Sparkster, by contrast, is much more of a typical platformer. The levels involve more traversal and exploration. They have something of an open design to them, providing multiple routes to your goal. Sort of like Sonic the Hedgehog, and that’s not likely going to be the only comparison we make to that series.
The exploration allows you to find health when you need it and also gems to help you gamble. Yeah, 10 gems and you get a spin of the slot machine, which sometimes drops bombs on you but occasionally gives you a 1-up. It’s kind of a dumb mechanic, but it doesn’t exceedingly suck.
The biggest reason to explore is to gather the six swords hidden throughout the levels. Doing so, and I swear this is true, turns you into “Gold Sparkster” for the final boss. You know, like Sonic the Hedgehog’s Super Sonic. Which, I guess is fair, because Sonic just got it directly from Dragonball Z. However, you can tell that Sparkster is only doing it because it wants to be Sonic so badly.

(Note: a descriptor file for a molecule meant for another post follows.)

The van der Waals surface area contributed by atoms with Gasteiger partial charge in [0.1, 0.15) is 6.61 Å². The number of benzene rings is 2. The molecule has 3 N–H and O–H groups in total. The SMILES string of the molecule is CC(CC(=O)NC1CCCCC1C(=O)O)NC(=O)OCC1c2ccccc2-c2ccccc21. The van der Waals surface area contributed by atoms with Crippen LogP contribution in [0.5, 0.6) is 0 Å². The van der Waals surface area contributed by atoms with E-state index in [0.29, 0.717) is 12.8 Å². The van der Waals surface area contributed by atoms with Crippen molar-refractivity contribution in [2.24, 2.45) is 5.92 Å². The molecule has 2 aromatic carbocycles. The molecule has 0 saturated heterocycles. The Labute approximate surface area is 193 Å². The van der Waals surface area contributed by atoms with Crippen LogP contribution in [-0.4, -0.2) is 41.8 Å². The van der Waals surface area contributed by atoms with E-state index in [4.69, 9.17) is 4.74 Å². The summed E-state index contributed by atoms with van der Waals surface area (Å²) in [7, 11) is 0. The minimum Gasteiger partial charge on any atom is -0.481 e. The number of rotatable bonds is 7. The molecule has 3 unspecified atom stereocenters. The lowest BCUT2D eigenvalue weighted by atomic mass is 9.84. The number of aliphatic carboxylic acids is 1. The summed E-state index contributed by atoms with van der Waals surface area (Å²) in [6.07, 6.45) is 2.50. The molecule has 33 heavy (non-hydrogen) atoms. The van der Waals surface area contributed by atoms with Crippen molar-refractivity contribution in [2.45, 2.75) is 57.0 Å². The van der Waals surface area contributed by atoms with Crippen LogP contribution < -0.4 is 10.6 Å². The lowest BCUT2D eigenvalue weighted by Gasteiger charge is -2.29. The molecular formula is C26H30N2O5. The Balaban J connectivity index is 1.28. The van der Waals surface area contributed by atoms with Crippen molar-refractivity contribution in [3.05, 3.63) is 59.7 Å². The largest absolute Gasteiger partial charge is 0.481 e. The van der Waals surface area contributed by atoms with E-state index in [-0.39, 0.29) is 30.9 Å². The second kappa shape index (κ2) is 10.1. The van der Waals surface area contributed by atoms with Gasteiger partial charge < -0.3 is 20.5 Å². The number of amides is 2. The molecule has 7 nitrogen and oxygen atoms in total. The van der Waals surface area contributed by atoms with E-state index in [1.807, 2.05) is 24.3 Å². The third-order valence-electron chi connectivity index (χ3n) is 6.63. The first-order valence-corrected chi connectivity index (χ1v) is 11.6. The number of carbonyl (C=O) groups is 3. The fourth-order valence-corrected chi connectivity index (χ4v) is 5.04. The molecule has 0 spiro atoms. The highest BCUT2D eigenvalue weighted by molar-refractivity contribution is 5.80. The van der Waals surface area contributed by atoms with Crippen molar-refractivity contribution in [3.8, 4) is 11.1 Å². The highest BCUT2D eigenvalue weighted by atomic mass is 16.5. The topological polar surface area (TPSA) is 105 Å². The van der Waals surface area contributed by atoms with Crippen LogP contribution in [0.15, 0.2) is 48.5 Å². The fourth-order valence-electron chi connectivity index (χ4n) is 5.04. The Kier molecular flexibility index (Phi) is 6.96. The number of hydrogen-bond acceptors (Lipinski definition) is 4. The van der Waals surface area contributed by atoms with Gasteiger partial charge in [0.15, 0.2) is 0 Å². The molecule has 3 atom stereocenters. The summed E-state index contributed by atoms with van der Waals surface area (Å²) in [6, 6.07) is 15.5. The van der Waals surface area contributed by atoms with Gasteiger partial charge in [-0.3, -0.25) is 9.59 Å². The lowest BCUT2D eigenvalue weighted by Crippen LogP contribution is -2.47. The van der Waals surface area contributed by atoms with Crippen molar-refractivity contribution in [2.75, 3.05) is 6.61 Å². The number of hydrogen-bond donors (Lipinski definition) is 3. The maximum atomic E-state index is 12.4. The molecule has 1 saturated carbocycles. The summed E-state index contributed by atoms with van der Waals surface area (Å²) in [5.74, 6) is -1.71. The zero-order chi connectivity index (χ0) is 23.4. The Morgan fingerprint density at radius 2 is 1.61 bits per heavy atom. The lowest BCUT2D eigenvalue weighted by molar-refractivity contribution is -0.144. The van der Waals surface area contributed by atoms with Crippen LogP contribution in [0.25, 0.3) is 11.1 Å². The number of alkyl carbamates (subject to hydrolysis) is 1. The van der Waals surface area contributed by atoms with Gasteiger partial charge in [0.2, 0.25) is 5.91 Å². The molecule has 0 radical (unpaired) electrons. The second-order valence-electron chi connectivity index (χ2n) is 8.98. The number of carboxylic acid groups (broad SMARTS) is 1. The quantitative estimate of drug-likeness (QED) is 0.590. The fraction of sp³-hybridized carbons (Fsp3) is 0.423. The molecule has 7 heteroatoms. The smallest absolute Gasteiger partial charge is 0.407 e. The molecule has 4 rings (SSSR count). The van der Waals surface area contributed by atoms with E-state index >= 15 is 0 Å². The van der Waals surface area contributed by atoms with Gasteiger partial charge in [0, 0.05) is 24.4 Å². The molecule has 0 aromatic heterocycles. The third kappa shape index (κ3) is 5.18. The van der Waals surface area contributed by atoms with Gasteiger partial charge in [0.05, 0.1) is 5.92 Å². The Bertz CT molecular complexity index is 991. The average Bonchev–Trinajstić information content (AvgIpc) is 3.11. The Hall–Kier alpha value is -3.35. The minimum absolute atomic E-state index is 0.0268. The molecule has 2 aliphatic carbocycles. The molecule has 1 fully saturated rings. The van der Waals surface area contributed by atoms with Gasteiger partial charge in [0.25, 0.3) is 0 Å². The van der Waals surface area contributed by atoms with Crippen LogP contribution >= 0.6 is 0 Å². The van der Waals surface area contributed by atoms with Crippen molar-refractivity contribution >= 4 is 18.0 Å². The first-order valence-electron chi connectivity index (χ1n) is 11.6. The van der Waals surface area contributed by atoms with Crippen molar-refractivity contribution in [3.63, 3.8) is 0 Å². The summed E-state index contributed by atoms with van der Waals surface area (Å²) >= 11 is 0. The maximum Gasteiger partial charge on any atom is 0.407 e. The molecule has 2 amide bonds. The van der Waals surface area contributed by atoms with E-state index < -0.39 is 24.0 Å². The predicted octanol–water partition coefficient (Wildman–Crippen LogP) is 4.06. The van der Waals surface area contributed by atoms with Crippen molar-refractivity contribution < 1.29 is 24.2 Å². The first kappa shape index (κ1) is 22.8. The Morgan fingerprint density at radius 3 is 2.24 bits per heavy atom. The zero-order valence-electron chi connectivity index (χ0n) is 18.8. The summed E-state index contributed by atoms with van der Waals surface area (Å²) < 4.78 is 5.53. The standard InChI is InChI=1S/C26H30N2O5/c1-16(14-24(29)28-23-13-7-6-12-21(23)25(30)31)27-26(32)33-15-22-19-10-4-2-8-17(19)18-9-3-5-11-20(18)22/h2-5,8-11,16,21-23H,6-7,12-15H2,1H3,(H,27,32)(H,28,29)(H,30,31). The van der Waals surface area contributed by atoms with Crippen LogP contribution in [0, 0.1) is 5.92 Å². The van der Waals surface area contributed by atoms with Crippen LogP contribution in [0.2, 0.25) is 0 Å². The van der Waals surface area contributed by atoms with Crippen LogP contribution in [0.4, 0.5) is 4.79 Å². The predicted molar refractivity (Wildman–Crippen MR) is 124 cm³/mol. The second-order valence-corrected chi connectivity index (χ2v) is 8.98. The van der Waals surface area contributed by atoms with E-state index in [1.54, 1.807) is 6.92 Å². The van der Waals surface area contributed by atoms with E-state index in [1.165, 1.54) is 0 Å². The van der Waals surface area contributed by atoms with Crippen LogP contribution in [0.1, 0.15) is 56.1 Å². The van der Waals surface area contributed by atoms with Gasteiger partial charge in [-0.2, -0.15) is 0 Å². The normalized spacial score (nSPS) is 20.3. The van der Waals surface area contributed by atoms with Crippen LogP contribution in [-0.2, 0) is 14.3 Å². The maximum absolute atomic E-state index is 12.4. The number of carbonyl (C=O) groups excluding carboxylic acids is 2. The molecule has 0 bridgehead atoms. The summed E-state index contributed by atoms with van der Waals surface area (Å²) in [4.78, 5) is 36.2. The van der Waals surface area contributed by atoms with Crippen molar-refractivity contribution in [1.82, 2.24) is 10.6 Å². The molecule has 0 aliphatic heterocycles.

IT WANTS TO BE SONIC SO BADLY
We might as well address the fact that Sparkster has been given an updated look to appeal to the Sonic crowd. He’s been given a tuft of spiky hair, a sleeker, more imposing look, and sharper-looking ears. Sparkster may have looked a bit goofy before, but it was nice to have a ‘90s mascot that was heroic without a douche-y edge.
That doesn’t have anything to do with the gameplay, though, which is… fine. It would be hard to live up to Rocket Knight Adventures, but Sparkster doesn’t even come close to that zenith. It certainly has its moment, but when you directly compare them to what RKA did, it doesn’t hold up. The levels are much emptier, the art isn’t as impressive, and it feels like there’s less imagination on display. Most disappointing was the final boss which was… a final boss. Whereas RKA had this awesome sequence to cap off the game.
There are some highlights in Sparkster, like the cold opening. It’s a mech-bot fight with series foil, Axel Gear. It can sometimes seem like a fight you’re supposed to lose, especially because the game still continues if you do, but don’t. You’re rewarded with one of the swords if you can topple Axel.